The challenge for this problem is that the sensor can be very noisy, so a vanilla implementation of a particle filter won't succeed. One technique used is fuzzing, which selects some of the particles to randomly change their direction and position. This helps maintain a more robust tracker.

Fun fact. Cruise missiles navigate by a similar technique, called Terrain Contour Matching, to localize. GPS is not nearly fast or accurate enough to achieve the precision needed.


This is an underwater vehicle, not a cruise missile. Conceptually similar, though! Source

📁 PID Control

A proportional-integral-derivitive (PID) controllers use a feedback loop to calculate and control process variables to reach a stable target result. Applications include an industrial machine, or even steering a car to follow a desired path.

Proportional refers to the bias, the difference between the current result and the expected result. A P-controller would usually fail to converge to target value and oscillate around it instead.


Derivative keeps track of the error over time. A PD-controller can see that the change in error has improved, so the output can be dampened accordingly. This can prevent the steady state error and enable the system to converge to the target value.


However, there may be an error in your actual output variable, for example misaligned wheels, which may require you to turn slightly right to actually steer straight. This is the systemic bias. Below, the system is offset from the target (the axis line) and converges at the dotted line.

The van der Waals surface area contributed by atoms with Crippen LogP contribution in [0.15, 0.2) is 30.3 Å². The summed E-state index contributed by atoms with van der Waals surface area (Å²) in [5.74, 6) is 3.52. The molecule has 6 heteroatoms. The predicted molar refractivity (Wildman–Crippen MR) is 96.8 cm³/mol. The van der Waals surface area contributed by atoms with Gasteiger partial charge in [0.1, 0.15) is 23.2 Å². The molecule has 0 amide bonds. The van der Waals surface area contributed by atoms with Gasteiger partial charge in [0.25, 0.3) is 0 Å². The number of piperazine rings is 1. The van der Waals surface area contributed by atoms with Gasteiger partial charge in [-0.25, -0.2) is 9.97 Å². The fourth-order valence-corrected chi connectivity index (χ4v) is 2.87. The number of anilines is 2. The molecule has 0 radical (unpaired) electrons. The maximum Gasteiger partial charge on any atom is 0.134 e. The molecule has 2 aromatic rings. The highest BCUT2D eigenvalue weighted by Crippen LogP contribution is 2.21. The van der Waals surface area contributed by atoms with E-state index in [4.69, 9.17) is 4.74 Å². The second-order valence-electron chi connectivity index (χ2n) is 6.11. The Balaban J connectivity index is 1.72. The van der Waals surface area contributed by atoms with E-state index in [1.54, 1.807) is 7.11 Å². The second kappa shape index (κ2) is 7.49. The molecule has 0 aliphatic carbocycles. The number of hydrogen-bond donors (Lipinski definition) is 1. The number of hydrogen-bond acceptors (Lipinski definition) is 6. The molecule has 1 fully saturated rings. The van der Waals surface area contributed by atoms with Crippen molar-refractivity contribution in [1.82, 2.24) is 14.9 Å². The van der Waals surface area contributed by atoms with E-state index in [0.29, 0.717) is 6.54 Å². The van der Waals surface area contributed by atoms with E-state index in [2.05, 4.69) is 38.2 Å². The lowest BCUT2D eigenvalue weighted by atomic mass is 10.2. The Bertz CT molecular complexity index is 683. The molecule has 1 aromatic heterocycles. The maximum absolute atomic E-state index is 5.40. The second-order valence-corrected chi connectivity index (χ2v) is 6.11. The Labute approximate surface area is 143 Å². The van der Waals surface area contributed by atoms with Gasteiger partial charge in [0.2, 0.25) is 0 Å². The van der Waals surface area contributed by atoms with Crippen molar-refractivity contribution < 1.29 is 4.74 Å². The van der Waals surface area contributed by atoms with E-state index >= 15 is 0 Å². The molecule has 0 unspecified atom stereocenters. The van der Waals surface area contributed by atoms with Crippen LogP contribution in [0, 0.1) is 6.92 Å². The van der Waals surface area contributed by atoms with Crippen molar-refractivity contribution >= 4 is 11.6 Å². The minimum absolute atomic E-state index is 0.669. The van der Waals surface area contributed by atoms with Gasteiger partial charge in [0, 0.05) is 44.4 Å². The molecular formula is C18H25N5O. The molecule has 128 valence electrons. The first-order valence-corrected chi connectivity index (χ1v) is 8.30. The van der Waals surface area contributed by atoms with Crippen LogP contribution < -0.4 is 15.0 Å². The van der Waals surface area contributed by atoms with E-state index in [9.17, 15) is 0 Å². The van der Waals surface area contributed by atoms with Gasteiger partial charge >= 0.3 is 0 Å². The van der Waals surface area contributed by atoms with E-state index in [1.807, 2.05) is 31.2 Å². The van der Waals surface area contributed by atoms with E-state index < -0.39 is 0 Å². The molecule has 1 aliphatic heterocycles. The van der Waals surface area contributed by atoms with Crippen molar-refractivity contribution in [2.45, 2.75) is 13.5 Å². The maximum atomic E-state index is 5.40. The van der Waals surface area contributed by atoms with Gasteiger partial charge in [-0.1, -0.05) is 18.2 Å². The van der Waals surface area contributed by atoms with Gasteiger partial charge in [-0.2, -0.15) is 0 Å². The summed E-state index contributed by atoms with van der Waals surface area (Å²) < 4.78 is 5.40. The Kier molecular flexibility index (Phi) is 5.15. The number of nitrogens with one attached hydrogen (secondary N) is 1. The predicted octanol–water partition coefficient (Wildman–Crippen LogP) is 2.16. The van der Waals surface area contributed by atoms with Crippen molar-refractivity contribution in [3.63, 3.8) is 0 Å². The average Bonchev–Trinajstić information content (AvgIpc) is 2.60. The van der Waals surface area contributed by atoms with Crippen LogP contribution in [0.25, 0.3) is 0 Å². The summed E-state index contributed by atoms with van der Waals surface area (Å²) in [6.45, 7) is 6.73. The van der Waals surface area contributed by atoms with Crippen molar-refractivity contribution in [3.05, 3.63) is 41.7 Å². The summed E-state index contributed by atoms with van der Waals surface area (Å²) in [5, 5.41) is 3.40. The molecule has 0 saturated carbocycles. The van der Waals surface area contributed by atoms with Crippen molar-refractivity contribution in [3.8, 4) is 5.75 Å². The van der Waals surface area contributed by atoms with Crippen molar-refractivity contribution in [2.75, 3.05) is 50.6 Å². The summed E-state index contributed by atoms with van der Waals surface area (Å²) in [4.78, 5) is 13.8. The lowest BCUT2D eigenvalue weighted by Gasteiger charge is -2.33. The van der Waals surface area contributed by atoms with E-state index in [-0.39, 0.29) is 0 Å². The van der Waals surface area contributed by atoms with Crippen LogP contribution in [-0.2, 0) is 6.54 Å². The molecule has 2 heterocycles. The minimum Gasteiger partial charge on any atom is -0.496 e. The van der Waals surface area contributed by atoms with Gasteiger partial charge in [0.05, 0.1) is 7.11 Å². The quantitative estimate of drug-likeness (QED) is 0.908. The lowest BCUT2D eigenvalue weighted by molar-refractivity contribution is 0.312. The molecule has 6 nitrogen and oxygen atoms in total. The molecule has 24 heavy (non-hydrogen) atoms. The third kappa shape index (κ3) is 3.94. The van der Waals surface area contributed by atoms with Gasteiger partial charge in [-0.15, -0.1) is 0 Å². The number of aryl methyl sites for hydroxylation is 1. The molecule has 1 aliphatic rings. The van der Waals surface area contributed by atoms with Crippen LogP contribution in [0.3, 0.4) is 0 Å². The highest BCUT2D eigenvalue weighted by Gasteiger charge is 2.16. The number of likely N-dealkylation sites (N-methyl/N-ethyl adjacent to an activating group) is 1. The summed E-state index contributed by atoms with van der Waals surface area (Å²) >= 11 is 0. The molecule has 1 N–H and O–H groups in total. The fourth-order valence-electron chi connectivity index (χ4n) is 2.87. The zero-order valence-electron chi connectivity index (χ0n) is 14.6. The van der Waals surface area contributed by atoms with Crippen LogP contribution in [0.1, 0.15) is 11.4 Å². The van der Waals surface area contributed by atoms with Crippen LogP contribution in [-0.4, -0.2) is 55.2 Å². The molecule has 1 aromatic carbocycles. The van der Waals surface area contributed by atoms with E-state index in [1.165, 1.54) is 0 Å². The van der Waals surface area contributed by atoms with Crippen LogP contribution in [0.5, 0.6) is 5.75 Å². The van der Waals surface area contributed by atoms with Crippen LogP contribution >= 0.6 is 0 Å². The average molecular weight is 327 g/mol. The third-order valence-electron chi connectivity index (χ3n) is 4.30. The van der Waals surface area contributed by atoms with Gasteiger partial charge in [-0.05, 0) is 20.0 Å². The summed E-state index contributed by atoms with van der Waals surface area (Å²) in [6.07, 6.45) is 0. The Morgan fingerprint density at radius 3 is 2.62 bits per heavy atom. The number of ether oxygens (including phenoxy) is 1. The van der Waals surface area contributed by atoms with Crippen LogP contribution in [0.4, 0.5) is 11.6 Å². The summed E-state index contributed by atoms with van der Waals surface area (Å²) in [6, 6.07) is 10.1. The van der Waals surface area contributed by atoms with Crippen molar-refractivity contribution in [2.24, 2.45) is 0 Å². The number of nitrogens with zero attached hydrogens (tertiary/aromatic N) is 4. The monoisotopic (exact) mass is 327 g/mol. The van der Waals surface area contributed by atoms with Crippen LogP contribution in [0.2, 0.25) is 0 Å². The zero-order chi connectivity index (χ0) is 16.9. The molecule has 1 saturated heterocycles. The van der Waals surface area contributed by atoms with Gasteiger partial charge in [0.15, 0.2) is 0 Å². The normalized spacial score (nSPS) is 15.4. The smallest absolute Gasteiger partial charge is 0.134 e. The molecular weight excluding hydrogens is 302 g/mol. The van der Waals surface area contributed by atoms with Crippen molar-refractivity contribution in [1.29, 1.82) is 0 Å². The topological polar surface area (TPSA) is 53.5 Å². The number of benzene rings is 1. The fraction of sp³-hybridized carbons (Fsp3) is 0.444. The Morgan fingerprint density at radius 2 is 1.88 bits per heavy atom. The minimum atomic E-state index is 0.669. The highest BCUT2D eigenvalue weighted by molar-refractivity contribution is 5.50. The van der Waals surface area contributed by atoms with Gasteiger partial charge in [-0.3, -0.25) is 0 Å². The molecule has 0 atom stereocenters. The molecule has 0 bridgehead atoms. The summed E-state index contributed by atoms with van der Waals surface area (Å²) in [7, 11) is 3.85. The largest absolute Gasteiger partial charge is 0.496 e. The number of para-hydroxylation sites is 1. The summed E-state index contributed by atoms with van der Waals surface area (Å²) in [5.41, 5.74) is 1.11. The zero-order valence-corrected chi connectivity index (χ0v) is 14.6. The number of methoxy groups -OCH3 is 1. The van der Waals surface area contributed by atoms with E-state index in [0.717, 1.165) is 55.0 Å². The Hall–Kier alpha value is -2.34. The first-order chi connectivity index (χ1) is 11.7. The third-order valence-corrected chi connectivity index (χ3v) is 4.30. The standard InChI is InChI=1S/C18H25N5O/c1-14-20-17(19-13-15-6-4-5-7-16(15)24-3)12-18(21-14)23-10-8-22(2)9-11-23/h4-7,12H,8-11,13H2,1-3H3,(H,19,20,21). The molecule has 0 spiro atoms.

The Integral notes the total bias up to a certain point, so if improvement isn't seen, the output can be adjusted further.

All together, these three are added with non-negative coefficients Kp,Kd,KiK_p, K_d, K_i


💻Mini Project - Rocket PID

We have a simulated rocket launch and landing and are given target velocities to reach. This assignment involved tuning the KK variables to control the output thrust. There are some constraints, like fuel and throttle capacity.


Output from a unit test. For the top row, velocity, the dotted green line is the target, and the blue is the actual.


Simultaneous Localization And Mapping (SLAM) involves creating a map of an unknown environment while keeping track of your location. The Roomba is the SLAM robot we all know and love.


You can immediately see its importance for autonomous vehicles, UAVs, and planetary rovers.

There are many techniques for this, and this course goes over Graph SLAM, which localizes an agent and nearby landmarks from noisy motion estimates and sensor measurements.


These two posts cover more detail about the specific implementation from the lectures:



💻Project 3 - Ice Rover

A robot has arrived in an unknown location on an ice sheet. There are a set of beacons that are scattered randomly, and do not move. We can measure the distance between the robot and each nearby beacon, but do not know their coordinates.